Winner of the National Book Award and now considered a classic, The House of Morgan is the most ambitious history ever written about an American banking dynasty. Acclaimed by the Wall Street Journal as "brilliantly researched and written", the book tells the rich, panoramic story of four generations of Morgans and the powerful, secretive firms they spawned. It is the definitive account of the rise of the modern financial world. A gripping history of banking and the booms and busts that shaped the world on both sides of the Atlantic, The House of Morgan traces the trajectory of the J. P.Morgan empire from its obscure beginnings in Victorian London to the crash of 1987. Ron Chernow paints a fascinating portrait of the private saga of the Morgans and the rarefied world of the American and British elite in which they moved. Based on extensive interviews and access to the family and business archives, The House of Morgan is an investigative masterpiece, a compelling account of a remarkable institution and the men who ran it, and an essential book for understanding the money and power behind the major historical events of the last 150 years.
©2014 Ron Chernow (P)2014 Blackstone Audio
Absolutely! Chernow's book on Rockefeller is one of my all time favorites! Writing a book about an investment bank that is both interesting and compelling throughout is a herculean task. Ron Chernow has done as good a job as can be done for such a book. This book is 34 hours and 36 minutes long so keeping the mind engaged was challenging in the end where the company was so fractured was difficult
It depends on the friend but in general - no. Most would not enjoy this book and would find the details of investment bankers dealings quite tedious. If a friend was interested in understanding the financial history of the US economy and the forces that shaped it - I would recommend this book.
Lamont was an interesting and complex man.
No. I think Chernow has pretty much covered everything.
The book is very monolithic in the begining with the powerful J.P. Morgan - but as the company moved out of the hands of the Morgan's and became more fractured I found it more difficult to follow all these little men.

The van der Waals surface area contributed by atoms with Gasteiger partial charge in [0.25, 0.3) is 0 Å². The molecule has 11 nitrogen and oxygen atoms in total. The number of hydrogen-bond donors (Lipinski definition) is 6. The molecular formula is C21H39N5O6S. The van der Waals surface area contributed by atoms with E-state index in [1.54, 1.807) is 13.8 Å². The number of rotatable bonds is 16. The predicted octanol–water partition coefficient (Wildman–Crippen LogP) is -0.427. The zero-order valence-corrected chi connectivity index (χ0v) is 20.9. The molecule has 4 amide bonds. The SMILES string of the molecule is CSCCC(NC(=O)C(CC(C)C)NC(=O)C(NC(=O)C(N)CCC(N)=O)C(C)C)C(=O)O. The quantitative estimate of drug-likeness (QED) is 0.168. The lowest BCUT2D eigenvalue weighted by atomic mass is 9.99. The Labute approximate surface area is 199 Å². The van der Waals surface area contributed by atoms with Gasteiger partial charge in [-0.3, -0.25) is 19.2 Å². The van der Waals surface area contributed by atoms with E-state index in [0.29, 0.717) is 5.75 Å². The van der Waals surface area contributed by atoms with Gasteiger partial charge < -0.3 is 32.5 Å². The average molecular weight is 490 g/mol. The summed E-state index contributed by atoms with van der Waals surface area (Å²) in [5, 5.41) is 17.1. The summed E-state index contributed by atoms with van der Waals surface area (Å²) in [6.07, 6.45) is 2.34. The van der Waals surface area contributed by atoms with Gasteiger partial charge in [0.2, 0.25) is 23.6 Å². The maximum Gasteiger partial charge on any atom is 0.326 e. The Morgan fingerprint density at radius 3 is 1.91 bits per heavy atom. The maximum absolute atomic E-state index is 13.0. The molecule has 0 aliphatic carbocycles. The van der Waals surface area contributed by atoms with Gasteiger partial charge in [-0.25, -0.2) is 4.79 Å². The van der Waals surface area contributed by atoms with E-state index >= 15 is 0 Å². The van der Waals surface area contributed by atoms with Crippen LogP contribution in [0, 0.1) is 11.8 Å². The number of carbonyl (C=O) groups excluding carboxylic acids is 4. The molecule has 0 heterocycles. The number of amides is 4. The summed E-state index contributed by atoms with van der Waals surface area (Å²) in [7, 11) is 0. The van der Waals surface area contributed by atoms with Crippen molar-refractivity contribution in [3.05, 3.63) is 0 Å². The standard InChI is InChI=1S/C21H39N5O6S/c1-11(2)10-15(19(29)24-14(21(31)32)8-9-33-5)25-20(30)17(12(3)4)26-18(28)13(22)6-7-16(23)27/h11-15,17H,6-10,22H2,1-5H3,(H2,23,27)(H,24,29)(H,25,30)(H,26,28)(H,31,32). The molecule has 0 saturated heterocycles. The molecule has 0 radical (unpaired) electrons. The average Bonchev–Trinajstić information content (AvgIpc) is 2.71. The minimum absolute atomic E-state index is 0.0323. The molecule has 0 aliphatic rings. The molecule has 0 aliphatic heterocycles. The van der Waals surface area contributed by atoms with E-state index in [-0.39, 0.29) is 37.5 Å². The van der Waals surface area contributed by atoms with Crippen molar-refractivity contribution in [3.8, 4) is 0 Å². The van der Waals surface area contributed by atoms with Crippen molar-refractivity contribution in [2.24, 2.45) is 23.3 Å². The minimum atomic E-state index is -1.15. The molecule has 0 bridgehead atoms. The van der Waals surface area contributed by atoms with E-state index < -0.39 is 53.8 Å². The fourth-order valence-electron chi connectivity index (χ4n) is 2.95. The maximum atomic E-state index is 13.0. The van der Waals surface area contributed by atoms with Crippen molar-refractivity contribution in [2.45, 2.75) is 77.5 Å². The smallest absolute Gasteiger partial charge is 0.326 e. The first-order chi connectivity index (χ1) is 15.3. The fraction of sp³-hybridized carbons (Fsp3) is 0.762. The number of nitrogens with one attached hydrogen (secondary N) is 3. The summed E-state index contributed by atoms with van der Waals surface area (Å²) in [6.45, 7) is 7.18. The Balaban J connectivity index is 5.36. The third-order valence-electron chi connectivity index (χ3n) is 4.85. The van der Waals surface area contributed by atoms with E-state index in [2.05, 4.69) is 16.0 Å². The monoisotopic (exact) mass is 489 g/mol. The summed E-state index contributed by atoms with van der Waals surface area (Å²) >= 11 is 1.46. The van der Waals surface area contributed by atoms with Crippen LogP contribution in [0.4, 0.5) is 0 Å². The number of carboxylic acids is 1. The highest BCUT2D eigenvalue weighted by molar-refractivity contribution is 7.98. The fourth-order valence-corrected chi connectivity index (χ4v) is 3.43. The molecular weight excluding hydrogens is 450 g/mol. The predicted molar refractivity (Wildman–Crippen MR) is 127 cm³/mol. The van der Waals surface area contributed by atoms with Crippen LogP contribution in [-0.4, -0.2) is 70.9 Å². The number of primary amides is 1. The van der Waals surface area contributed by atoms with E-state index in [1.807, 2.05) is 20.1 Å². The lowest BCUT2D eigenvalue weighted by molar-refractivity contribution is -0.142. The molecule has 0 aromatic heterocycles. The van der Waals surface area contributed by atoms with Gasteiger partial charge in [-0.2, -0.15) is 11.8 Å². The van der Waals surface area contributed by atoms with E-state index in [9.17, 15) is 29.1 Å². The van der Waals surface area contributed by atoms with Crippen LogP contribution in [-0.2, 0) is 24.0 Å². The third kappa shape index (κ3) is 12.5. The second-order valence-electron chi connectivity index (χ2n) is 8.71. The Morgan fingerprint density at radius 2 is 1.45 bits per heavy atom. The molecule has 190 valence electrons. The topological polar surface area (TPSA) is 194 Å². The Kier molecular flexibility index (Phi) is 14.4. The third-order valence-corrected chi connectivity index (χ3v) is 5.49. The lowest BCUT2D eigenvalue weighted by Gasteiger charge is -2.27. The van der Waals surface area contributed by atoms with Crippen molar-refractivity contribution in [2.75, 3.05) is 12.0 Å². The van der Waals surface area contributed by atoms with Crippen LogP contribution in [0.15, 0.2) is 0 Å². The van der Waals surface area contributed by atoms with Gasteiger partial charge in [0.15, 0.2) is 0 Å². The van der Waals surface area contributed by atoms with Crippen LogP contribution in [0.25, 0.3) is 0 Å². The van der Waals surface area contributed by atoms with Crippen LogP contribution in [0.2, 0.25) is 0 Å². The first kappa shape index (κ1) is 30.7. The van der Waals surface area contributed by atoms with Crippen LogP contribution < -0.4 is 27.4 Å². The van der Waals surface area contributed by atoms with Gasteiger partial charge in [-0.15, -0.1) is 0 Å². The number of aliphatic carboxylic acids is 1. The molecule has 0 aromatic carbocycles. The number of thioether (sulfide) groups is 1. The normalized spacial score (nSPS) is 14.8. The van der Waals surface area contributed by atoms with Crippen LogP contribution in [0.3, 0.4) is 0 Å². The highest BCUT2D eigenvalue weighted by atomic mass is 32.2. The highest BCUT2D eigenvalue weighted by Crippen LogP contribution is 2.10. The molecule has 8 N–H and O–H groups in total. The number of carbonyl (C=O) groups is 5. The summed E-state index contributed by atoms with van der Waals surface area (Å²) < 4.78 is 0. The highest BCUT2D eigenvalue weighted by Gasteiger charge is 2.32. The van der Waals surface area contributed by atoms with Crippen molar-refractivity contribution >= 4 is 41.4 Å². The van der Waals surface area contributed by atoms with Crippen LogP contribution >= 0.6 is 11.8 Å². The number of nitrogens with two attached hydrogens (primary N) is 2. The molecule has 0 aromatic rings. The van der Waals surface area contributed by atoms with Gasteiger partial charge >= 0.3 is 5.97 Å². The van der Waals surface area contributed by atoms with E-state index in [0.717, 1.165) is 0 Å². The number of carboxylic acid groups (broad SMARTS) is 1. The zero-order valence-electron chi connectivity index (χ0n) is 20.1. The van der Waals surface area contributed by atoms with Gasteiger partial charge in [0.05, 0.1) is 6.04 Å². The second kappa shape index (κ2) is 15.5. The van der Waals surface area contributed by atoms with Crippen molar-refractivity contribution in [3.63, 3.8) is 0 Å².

A genuine masterpiece. Beautifully written and read.
You might think a book about banking would be dry and boring - not this one! I found it gripping..
The Morgan dynasty's monopoly of large scale finance on both sides of the Atlantic spanned several generations. They were bankers to all the major world powers and key industrialists in the first half of the century.
The author does a magnificent job of bringing the characters and all the high dramas to life. It's also a superb chronicle of modern history. Listening to their exploits gave me insights and perspective on history and economics that would be hard to find elsewhere.
If you don't know anything about finance you may struggle with some of the details about financial instruments, but you'll still get a good sense of the big picture.
Regardless of your politics or what you think about bankers, if you're at all interested in history or finance this is definitely one to get.
Ten out of ten!
Robertson Dean takes what could have been a dry financial history and turns it into a fascinating tale. I did not catch a single mispronunciation, even on foreign words like "cognoscenti" and "pince-nez." He is one of the best in the business. I thoroughly enjoyed the book, particularly because it confirms the hair-raising truth about central banking described by G. Edward Griffin in "The Creature from Jekyll Island."
This is the first Ron Chernow book I have read. Wow, what a storyteller. I presume the reader already has an interest in the overall topic. Mr Chernow has a way of plucking out a telling little detail that sets a scene or gives a sense of a personality marvelously. And he tirelessly delivers this sort of thing across a vast canvas. He did the same with Alexander Hamilton, as I have since heard it. I hope an audio of his book "The Warburgs" is forthcoming.
My complaint with this work is that it is overreaching, a bit too all encompassing, to the point that it becomes a bit unwieldy. It's strongest moments are the stories of people, the fly on the wall moments, especially early on in the book, Peabody and Pierpont Morgan. As the book progresses, it delves too much into World History, and becomes more of a summary, less of the "scene", as a result. I found Chernow's later work on Hamilton, far more compelling due to its narrower scope. That said, I enjoyed and would recommend this to readers interested in world history with an emphasis on finance.
I disliked the narration by Dean, just a personal take, his voice lacked tonality for me, withdrew rather than added any drama or interest.
I love history and I especially love learning history through a narrow point of view, like a biography. This is a fascinating biography of a banking empire. There were parts where it dragged a little but I think that there were simply periods of time where the bank wasn't as influential or interesting as other times.
I would compare this to Titan, also by Chernow.
Robertson Dean is an outstanding narrator and kept the story interesting throughout.
This is a very long and thorough book. The author and reader both do a great job to bring it alive with unusual personalities and the human story. I enjoyed it immensely. Thanks for the great listen.
"This is a VERY long read"
If the subject matter was interesting to me
Appropriate, clear, correct
This is a VERY long read. Fortunately the subject matter was fascinating, but it was a lot to get through. I normally prefer unabridged books, but I felt every mile of the marathon read when I finished it.
There are no listener reviews for this title yet.
Report Inappropriate Content